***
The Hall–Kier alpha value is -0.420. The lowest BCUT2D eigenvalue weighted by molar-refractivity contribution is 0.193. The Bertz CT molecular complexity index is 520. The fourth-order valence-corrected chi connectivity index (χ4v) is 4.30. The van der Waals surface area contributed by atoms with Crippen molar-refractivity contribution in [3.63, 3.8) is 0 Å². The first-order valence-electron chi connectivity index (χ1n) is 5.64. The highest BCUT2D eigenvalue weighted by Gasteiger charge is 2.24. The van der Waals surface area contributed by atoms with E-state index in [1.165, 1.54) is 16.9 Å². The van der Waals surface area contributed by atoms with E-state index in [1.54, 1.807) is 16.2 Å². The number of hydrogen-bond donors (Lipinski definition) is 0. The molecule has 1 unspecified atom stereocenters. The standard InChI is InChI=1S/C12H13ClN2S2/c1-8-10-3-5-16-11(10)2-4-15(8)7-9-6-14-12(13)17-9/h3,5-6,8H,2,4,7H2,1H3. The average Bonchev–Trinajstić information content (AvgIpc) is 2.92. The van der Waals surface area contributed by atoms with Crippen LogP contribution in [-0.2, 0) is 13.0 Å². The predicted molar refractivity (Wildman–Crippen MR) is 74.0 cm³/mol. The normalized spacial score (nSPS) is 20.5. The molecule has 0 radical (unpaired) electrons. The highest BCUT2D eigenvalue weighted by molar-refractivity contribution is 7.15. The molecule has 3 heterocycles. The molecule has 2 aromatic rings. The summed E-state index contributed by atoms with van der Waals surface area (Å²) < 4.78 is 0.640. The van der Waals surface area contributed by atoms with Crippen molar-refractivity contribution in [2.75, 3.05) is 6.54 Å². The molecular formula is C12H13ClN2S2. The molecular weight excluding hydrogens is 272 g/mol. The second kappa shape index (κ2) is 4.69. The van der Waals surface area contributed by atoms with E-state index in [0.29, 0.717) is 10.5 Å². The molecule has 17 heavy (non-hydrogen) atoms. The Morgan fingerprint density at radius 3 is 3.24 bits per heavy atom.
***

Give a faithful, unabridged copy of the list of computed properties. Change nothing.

The Hall–Kier alpha value is -0.420. The lowest BCUT2D eigenvalue weighted by molar-refractivity contribution is 0.193. The Bertz CT molecular complexity index is 520. The fourth-order valence-corrected chi connectivity index (χ4v) is 4.30. The van der Waals surface area contributed by atoms with Crippen molar-refractivity contribution in [3.63, 3.8) is 0 Å². The first-order valence-electron chi connectivity index (χ1n) is 5.64. The highest BCUT2D eigenvalue weighted by Gasteiger charge is 2.24. The van der Waals surface area contributed by atoms with E-state index in [1.165, 1.54) is 16.9 Å². The van der Waals surface area contributed by atoms with E-state index in [1.54, 1.807) is 16.2 Å². The number of hydrogen-bond donors (Lipinski definition) is 0. The molecule has 1 unspecified atom stereocenters. The standard InChI is InChI=1S/C12H13ClN2S2/c1-8-10-3-5-16-11(10)2-4-15(8)7-9-6-14-12(13)17-9/h3,5-6,8H,2,4,7H2,1H3. The average Bonchev–Trinajstić information content (AvgIpc) is 2.92. The van der Waals surface area contributed by atoms with Crippen LogP contribution in [-0.2, 0) is 13.0 Å². The predicted molar refractivity (Wildman–Crippen MR) is 74.0 cm³/mol. The normalized spacial score (nSPS) is 20.5. The molecule has 0 radical (unpaired) electrons. The highest BCUT2D eigenvalue weighted by molar-refractivity contribution is 7.15. The molecule has 3 heterocycles. The molecule has 2 aromatic rings. The summed E-state index contributed by atoms with van der Waals surface area (Å²) < 4.78 is 0.640. The van der Waals surface area contributed by atoms with Crippen molar-refractivity contribution in [2.75, 3.05) is 6.54 Å². The molecular formula is C12H13ClN2S2. The molecular weight excluding hydrogens is 272 g/mol. The second kappa shape index (κ2) is 4.69. The van der Waals surface area contributed by atoms with E-state index in [0.29, 0.717) is 10.5 Å². The molecule has 17 heavy (non-hydrogen) atoms. The Morgan fingerprint density at radius 3 is 3.24 bits per heavy atom.